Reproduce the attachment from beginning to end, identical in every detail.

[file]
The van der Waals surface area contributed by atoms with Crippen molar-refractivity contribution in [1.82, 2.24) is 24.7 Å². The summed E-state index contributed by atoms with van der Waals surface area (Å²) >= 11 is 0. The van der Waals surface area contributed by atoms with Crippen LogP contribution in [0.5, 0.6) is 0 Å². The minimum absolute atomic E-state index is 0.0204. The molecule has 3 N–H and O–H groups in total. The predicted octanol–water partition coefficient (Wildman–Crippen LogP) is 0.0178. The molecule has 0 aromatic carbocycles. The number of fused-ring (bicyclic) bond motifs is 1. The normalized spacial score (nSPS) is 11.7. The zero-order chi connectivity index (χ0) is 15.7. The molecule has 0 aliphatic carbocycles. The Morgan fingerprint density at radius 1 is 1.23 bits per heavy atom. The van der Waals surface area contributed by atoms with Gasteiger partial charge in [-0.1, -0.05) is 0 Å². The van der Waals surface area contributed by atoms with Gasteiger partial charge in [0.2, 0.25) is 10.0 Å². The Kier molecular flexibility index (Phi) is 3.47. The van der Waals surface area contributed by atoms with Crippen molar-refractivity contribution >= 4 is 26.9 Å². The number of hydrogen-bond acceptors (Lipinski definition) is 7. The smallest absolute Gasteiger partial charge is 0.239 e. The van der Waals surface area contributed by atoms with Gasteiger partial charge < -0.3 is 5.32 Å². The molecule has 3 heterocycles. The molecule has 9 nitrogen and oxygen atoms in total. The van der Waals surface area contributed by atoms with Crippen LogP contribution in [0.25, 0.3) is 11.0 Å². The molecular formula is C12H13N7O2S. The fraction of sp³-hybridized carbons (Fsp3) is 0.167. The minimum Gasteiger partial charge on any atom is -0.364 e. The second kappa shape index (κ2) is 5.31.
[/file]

The van der Waals surface area contributed by atoms with Crippen molar-refractivity contribution in [1.82, 2.24) is 24.7 Å². The summed E-state index contributed by atoms with van der Waals surface area (Å²) >= 11 is 0. The van der Waals surface area contributed by atoms with Crippen LogP contribution in [0.5, 0.6) is 0 Å². The minimum absolute atomic E-state index is 0.0204. The molecule has 3 N–H and O–H groups in total. The predicted octanol–water partition coefficient (Wildman–Crippen LogP) is 0.0178. The molecule has 0 aromatic carbocycles. The number of fused-ring (bicyclic) bond motifs is 1. The normalized spacial score (nSPS) is 11.7. The zero-order chi connectivity index (χ0) is 15.7. The molecule has 0 aliphatic carbocycles. The Morgan fingerprint density at radius 1 is 1.23 bits per heavy atom. The van der Waals surface area contributed by atoms with Gasteiger partial charge in [-0.1, -0.05) is 0 Å². The van der Waals surface area contributed by atoms with Gasteiger partial charge in [0.2, 0.25) is 10.0 Å². The Kier molecular flexibility index (Phi) is 3.47. The van der Waals surface area contributed by atoms with Crippen molar-refractivity contribution >= 4 is 26.9 Å². The number of hydrogen-bond acceptors (Lipinski definition) is 7. The smallest absolute Gasteiger partial charge is 0.239 e. The van der Waals surface area contributed by atoms with Gasteiger partial charge < -0.3 is 5.32 Å². The molecule has 3 heterocycles. The molecule has 9 nitrogen and oxygen atoms in total. The van der Waals surface area contributed by atoms with Crippen LogP contribution in [0.25, 0.3) is 11.0 Å². The molecular formula is C12H13N7O2S. The fraction of sp³-hybridized carbons (Fsp3) is 0.167. The minimum Gasteiger partial charge on any atom is -0.364 e. The second kappa shape index (κ2) is 5.31.